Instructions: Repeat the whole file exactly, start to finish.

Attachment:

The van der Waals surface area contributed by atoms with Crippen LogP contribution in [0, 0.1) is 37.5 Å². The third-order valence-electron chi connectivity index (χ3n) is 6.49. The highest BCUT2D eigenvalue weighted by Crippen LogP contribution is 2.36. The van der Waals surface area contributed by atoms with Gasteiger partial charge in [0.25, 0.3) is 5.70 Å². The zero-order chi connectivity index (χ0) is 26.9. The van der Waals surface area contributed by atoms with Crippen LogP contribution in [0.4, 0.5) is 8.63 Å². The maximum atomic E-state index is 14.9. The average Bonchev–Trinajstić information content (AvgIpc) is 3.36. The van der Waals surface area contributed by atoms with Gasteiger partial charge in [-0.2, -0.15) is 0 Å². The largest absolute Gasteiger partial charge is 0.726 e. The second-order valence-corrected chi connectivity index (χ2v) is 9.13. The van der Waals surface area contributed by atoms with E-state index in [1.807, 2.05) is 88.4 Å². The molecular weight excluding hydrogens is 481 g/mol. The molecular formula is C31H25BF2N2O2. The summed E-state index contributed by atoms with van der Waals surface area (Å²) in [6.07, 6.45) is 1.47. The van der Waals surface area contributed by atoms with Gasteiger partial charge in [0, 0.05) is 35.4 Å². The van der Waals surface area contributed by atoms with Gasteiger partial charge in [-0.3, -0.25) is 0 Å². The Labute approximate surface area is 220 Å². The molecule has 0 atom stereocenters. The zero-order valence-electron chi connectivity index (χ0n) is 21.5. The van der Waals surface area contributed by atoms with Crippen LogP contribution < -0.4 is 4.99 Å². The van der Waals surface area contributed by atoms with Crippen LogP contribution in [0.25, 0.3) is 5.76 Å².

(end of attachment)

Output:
The van der Waals surface area contributed by atoms with Crippen LogP contribution in [0, 0.1) is 37.5 Å². The third-order valence-electron chi connectivity index (χ3n) is 6.49. The highest BCUT2D eigenvalue weighted by Crippen LogP contribution is 2.36. The van der Waals surface area contributed by atoms with Gasteiger partial charge in [0.25, 0.3) is 5.70 Å². The zero-order chi connectivity index (χ0) is 26.9. The van der Waals surface area contributed by atoms with Crippen LogP contribution in [0.4, 0.5) is 8.63 Å². The maximum atomic E-state index is 14.9. The average Bonchev–Trinajstić information content (AvgIpc) is 3.36. The van der Waals surface area contributed by atoms with Gasteiger partial charge in [-0.2, -0.15) is 0 Å². The largest absolute Gasteiger partial charge is 0.726 e. The second-order valence-corrected chi connectivity index (χ2v) is 9.13. The van der Waals surface area contributed by atoms with E-state index in [1.807, 2.05) is 88.4 Å². The molecular weight excluding hydrogens is 481 g/mol. The molecular formula is C31H25BF2N2O2. The summed E-state index contributed by atoms with van der Waals surface area (Å²) in [6.07, 6.45) is 1.47. The van der Waals surface area contributed by atoms with Gasteiger partial charge in [0, 0.05) is 35.4 Å². The van der Waals surface area contributed by atoms with Gasteiger partial charge in [-0.3, -0.25) is 0 Å². The Labute approximate surface area is 220 Å². The molecule has 0 atom stereocenters. The zero-order valence-electron chi connectivity index (χ0n) is 21.5. The van der Waals surface area contributed by atoms with Crippen LogP contribution < -0.4 is 4.99 Å². The van der Waals surface area contributed by atoms with Crippen LogP contribution in [0.25, 0.3) is 5.76 Å².